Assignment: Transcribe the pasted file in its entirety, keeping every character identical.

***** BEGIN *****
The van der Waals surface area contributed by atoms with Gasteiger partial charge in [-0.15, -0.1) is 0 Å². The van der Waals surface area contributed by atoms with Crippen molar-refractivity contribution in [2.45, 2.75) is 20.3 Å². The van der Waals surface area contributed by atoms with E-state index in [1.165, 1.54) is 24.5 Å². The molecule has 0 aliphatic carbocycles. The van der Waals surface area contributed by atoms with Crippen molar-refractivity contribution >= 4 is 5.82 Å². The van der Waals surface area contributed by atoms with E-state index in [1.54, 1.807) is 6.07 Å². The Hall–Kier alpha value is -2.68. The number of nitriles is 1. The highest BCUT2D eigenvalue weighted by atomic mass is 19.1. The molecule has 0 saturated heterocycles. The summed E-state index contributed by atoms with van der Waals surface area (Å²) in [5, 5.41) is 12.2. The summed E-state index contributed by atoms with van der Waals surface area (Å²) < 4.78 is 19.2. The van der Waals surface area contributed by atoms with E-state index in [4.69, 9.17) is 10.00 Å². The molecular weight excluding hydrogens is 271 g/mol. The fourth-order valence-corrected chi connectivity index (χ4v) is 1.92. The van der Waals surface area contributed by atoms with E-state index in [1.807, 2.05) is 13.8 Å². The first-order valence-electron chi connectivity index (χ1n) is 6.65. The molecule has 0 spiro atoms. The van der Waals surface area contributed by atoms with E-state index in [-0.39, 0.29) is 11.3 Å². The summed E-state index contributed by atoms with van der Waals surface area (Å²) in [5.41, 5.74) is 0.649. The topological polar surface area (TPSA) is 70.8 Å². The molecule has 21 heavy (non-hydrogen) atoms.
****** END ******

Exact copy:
The van der Waals surface area contributed by atoms with Gasteiger partial charge in [-0.15, -0.1) is 0 Å². The van der Waals surface area contributed by atoms with Crippen molar-refractivity contribution in [2.45, 2.75) is 20.3 Å². The van der Waals surface area contributed by atoms with E-state index in [1.165, 1.54) is 24.5 Å². The molecule has 0 aliphatic carbocycles. The van der Waals surface area contributed by atoms with Crippen molar-refractivity contribution >= 4 is 5.82 Å². The van der Waals surface area contributed by atoms with E-state index in [1.54, 1.807) is 6.07 Å². The Hall–Kier alpha value is -2.68. The number of nitriles is 1. The highest BCUT2D eigenvalue weighted by atomic mass is 19.1. The molecule has 0 saturated heterocycles. The summed E-state index contributed by atoms with van der Waals surface area (Å²) in [5, 5.41) is 12.2. The summed E-state index contributed by atoms with van der Waals surface area (Å²) < 4.78 is 19.2. The van der Waals surface area contributed by atoms with E-state index in [4.69, 9.17) is 10.00 Å². The molecular weight excluding hydrogens is 271 g/mol. The fourth-order valence-corrected chi connectivity index (χ4v) is 1.92. The van der Waals surface area contributed by atoms with E-state index in [1.807, 2.05) is 13.8 Å². The first-order valence-electron chi connectivity index (χ1n) is 6.65. The molecule has 0 spiro atoms. The van der Waals surface area contributed by atoms with E-state index in [-0.39, 0.29) is 11.3 Å². The summed E-state index contributed by atoms with van der Waals surface area (Å²) in [5.41, 5.74) is 0.649. The topological polar surface area (TPSA) is 70.8 Å². The molecule has 21 heavy (non-hydrogen) atoms.